Kendo and Paragliding
I would guess this story to be odd. I started learning Kendo about 10 months ago 3 times a week, and I have been paragliding for about 11 years very intensely, participating in competitions and flying a high performance wing.
Paragliding is a very lonely sport. You have a social life before takeoff and after landing, but up there you are alone, confrontation is low, teamwork is exceptional, and the feeling of freedom, security and ego boosting is huge and can be intoxicating.
So, how has Kendo improved my paragliding? In so many ways that I can only simplify the most evident ones.
- Find the centre. In a paraglider you hang from two sets of lines. If you are off centre (left or right) the paraglider performs worse as it sideslips and wobbles. Also when flying through turbulence you have to struggle to keep centered for safety and performance. Kendo teaches you to find and keep the centre all the time without thinking.
- Feel the distance (to the thermal). In the same way in Kendo you feel your own and your opponent's striking distance, when centering a thermal in a paraglider it increases your capacity to climb if you feel the distance to the thermal core and fly around it, like an invisible opponent. This is something you have to recenter all the time, so using the instruments and guesswork is a distraction.
- Clear your mind. Many many many paragliding accidents, mistakes and small incidents (I would say almost all) are caused by a mind that was not doing its intended job. With a clear mind you have much less noise that can interfere with a good decision that can make you fly longer, with less risk and can even save your life if you have to make a fast decision. Kendo shows you all the time how a noisy mind doesn't work properly.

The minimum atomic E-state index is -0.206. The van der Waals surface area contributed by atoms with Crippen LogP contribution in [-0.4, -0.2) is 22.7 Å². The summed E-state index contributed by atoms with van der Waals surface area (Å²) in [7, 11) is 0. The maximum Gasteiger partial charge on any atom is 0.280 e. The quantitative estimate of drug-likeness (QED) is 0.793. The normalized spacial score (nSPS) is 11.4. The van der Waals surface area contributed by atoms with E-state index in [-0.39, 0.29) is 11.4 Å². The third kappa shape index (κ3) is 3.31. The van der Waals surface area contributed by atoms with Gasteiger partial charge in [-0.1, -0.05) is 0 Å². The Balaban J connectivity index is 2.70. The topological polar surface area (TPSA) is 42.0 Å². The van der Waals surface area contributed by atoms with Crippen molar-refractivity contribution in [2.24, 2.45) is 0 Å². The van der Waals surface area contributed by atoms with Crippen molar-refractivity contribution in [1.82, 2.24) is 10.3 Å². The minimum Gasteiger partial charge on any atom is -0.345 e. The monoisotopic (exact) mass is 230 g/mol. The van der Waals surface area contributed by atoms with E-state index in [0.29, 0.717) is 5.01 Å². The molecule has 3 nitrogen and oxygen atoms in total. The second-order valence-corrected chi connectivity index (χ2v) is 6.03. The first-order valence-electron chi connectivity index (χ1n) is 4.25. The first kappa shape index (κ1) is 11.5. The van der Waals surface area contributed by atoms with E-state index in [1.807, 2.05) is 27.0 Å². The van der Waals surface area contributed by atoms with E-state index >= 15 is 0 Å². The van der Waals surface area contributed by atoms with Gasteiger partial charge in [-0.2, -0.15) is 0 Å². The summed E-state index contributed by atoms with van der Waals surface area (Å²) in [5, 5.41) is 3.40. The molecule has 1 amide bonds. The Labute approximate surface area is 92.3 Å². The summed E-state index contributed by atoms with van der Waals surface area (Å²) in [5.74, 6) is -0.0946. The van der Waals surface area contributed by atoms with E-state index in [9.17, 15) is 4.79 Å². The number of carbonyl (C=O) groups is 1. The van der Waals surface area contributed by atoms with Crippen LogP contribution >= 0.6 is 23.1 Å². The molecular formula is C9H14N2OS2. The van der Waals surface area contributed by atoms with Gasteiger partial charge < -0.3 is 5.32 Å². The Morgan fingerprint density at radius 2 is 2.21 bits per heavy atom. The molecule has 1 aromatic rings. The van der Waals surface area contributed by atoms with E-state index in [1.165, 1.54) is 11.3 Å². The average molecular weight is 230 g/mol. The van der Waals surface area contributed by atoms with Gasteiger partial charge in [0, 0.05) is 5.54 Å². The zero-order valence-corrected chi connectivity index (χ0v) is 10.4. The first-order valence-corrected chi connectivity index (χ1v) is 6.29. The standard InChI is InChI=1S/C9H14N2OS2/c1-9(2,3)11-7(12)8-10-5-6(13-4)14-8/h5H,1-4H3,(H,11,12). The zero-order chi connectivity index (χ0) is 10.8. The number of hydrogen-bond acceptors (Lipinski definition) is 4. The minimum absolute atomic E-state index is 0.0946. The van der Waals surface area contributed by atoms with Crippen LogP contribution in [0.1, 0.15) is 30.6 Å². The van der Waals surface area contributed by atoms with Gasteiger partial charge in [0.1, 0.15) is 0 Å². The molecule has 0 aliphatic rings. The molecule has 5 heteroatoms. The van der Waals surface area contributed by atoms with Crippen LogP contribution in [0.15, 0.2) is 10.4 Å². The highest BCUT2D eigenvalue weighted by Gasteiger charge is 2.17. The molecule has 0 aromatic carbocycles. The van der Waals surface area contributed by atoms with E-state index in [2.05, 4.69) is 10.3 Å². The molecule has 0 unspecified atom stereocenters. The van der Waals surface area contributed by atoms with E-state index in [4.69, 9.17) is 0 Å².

- Don't fear. In paragliding you face some situations that can be scary, and this makes you take decisions that can turn difficult into risky, then into dangerous and finally into an accident. Keeping your fear in check can let you manage risk much better. In Kendo when you stop fearing pain or defeat you
are much more of a threat to your opponent.
- Look at a far mountain. In paragliding, like in Kendo, you have to consider so many variables to make a correct decision that you cannot focus on one without losing another. Unfocusing from all of them will allow you to be aware of so many more things that are happening. The wing, the air, the glide, the other wings, birds, insects, trees...you'll have all variables at hand if you let them go.
- Use frustration in your favour. In paragliding your main opponent, after your mind, is gravity. You will always end up defeated (landed). In Kendo, no matter how good you start off, you will be defeated again and again for years before you start savoring victory, and you may realise that defeat teaches you much more. In paragliding, if you learn to use your mistakes in your favour, you will be happy with even the worst of flights.
- Material discipline. Folding a wing takes about the same as folding a hakama and keikogi. Maintaining your harness is about the same complexity as oiling a shinai. In paragliding one tends to try to do this as fast and less frequent as possible. Kendo teaches you that this also helps you tune your mind to the equipment that will save your life, after all your katana and armour are like your wing and harness.
I am only a beginner at Kendo, so I can't explain properly what is yet to come, but not only is Kendo changing my approach to paragliding, but it's also showing me how Kendo works deep inside so it's giving feedback to itself.
On a lighter note, I have lost the 8 kilos I was overweight thanks to Kendo, so now I can walk up the hill with much more comfort!
Sorry if this sounds cheesy.Kendo-Guide.Com:
Thank you for sharing your story. I have done paragliding once in my life in New Zealand, with an instructor, not alone. It was very amazing. It felt really good but one little mistake could cause a major accident, a really serious one. Everything you said here is very helpful for other kendoists in the world. Thank you again for your story!